How to find your origins in another hemisphere
When she joined Peace Corps, New York resident LaShaya Howie knew she wanted to serve in Africa as a way to connect to her roots as an African American. What she didn’t realize was how significantly the country would affect her perception of her own identity.
“I knew it would be the most meaningful experience being able to learn the language & stay for two years and really be immersed in a different culture & feel like I was at home,” said LaShaya, who served as a Rural Education Development Liaison in Zambia from 2007 to 2009.
During her two years of service, the Howard University alum worked to decentralize the local school system while facilitating training sessions for teachers & extracurricular activities for students. She also became proficient in speaking Chinsenga – a Bantu-based language frequently used in Zambia – to better communicate with people in her host community.
While working in a remotely rural village, LaShaya quickly realized that she was the very first African American to live among her neighbors. She found herself explaining notions about her racial identity that she had never openly discussed, such as the migration of black people to the United States.
“Being in Zambia reinforced what I expected to feel about race,” said LaShaya, who soon learned that Zambian racial lines derive from class, wealth, locality & religion. “Outside of the U.S., ‘American’ is equated with whiteness. When I traveled to more urban environments, people knew about African Americans but only in relation to pop culture and, now, President Barack Obama.”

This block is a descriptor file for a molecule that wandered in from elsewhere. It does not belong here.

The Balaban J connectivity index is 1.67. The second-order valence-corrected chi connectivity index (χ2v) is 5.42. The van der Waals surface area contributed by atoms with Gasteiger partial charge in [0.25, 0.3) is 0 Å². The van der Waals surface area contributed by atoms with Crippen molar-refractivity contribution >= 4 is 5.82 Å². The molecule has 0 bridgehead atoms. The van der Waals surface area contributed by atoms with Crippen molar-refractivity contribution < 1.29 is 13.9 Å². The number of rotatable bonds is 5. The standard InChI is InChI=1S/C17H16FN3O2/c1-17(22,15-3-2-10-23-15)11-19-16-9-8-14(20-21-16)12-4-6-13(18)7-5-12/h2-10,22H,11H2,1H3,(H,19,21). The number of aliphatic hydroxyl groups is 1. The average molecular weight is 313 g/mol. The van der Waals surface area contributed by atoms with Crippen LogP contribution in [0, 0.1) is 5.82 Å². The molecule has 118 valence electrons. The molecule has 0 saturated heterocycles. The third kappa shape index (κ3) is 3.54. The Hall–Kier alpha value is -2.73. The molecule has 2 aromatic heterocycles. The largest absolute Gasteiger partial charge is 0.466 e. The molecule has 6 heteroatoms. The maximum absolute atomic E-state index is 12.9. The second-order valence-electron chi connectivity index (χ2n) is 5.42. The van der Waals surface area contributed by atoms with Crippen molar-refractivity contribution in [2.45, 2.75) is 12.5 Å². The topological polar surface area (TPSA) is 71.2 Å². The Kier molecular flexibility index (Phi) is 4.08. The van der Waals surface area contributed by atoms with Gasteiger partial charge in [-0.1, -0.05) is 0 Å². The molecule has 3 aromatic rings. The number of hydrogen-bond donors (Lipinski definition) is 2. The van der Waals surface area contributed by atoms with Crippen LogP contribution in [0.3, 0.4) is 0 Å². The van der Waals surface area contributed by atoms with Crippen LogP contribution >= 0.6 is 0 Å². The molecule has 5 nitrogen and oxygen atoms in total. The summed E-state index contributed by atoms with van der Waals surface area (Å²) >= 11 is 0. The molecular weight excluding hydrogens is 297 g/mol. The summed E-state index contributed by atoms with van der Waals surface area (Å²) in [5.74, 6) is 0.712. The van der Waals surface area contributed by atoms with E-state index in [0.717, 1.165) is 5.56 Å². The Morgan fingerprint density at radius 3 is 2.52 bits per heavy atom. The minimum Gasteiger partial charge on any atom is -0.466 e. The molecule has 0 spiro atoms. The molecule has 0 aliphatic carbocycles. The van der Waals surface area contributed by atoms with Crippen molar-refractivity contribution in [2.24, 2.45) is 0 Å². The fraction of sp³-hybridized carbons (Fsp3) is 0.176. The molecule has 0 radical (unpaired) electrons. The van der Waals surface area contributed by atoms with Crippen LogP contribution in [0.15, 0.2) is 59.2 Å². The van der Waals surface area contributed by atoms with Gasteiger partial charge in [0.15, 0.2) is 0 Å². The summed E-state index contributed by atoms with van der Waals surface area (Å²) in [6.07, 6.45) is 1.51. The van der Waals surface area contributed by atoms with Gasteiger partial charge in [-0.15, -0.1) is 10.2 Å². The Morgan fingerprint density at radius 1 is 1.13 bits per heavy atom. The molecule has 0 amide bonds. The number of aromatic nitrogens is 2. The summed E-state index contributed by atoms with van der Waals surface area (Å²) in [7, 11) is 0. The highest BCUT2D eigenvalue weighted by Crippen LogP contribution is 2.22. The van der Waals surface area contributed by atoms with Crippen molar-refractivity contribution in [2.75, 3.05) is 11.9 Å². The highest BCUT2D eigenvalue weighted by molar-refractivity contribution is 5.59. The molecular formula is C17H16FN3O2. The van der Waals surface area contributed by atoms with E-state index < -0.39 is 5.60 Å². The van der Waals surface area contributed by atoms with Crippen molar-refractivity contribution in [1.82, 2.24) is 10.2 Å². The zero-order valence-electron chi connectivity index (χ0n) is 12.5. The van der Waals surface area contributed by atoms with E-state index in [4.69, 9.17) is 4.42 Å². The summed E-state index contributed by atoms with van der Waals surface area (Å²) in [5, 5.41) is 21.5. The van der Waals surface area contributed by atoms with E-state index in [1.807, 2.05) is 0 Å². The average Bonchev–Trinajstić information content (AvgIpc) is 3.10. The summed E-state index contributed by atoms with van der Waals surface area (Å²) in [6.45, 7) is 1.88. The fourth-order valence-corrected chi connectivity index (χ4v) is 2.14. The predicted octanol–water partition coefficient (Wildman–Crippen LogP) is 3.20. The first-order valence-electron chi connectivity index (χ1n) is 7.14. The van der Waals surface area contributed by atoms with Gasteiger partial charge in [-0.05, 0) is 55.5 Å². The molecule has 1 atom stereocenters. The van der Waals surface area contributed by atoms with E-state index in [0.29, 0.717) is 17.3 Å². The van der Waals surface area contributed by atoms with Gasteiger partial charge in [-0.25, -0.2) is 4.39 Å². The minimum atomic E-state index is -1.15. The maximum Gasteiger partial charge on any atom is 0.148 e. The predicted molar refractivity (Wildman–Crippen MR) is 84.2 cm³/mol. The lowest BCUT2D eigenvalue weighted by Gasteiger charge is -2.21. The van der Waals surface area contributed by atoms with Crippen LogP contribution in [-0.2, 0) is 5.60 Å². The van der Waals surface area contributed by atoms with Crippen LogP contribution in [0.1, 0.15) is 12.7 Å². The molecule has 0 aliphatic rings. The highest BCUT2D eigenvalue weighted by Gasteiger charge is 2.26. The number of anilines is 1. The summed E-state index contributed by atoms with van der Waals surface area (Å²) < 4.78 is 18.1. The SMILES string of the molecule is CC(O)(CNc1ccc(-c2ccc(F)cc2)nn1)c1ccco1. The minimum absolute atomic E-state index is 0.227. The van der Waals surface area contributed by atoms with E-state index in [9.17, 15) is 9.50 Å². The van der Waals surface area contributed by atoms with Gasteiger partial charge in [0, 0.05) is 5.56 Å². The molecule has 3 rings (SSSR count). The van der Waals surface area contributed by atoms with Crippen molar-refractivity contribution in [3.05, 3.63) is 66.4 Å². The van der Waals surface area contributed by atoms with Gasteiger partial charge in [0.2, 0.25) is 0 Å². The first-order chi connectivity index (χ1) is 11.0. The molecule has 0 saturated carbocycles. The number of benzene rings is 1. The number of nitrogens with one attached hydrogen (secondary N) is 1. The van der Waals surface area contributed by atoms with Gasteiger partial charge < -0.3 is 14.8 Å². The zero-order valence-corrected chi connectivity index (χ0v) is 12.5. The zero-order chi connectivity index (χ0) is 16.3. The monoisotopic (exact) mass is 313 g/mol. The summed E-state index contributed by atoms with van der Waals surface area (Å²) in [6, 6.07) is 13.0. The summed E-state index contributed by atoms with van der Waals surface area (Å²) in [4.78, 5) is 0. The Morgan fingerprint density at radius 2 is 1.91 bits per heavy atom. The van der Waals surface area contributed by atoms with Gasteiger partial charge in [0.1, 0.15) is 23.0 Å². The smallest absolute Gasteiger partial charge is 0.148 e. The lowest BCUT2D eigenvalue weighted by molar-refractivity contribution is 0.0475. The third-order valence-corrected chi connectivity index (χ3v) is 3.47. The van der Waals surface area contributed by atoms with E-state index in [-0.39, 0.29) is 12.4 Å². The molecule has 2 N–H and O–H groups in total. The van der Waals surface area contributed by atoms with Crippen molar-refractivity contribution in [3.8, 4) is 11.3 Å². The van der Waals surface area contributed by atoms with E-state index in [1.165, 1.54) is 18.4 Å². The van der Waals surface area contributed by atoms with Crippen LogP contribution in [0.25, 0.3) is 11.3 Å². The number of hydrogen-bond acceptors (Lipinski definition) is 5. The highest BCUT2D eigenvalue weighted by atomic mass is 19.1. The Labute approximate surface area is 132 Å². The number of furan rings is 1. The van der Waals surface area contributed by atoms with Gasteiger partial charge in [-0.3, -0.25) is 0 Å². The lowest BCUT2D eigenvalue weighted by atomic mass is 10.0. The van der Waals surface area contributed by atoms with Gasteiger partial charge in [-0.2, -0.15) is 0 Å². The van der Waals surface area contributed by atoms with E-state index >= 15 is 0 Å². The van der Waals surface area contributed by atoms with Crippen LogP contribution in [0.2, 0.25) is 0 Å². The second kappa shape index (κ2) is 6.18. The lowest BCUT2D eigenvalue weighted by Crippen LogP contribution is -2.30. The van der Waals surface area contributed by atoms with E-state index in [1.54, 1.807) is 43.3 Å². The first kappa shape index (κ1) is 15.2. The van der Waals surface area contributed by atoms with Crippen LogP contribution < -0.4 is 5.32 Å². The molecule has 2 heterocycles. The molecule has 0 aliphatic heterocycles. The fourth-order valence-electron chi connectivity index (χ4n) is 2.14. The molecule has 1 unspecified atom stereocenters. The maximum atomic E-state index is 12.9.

When President Obama was elected to his first term in 2008, LaShaya used the first African American president to demonstrate diversity in the United States for locals in her village while discussing African diaspora.
As part of this cultural exchange, she would often give copies of Ebony or Essence magazines to her neighbors to observe the United States’ diverse racial spectrum – looking at pictures of celebrities like Beyoncé or Halle Berry – though would receive questions as to why she didn’t have lighter skin or straighter hair.
“My Peace Corps service made me more keenly aware of my Americanness & I embraced the good, the bad & the uniqueness of it,” LaShaya explained. “I recognized & grappled with the privileges of it including the effects of the exportation of American popular culture, the face of which is primarily African American.
“Zambia also reinforced my identity as an African descendant person connected to all people of African descent around the world,” she added. “Being in Zambia also made me more aware of gender politics in Zambia & in the U.S. & deepened my identity as a feminist/womanist.”
Six years after closing her service, LaShaya credits her time in Peace Corps as a “truly transformative” experience that exceeded all of her expectations & encourages any interested applicants, particularly African Americans, to explore their origins.
“For the people that we encounter through international service, regardless of the place, it’s important to see black people from America who aren’t entertainers or the president!” LaShaya said. “For the Volunteer, you have an opportunity to experience another culture which is rare for anyone in the world. It’s truly a privilege.
“For me, it was important for me to experience a place in Africa or where other people of African descent live outside of the U.S.,” she added. “It makes the world smaller & we all benefit.”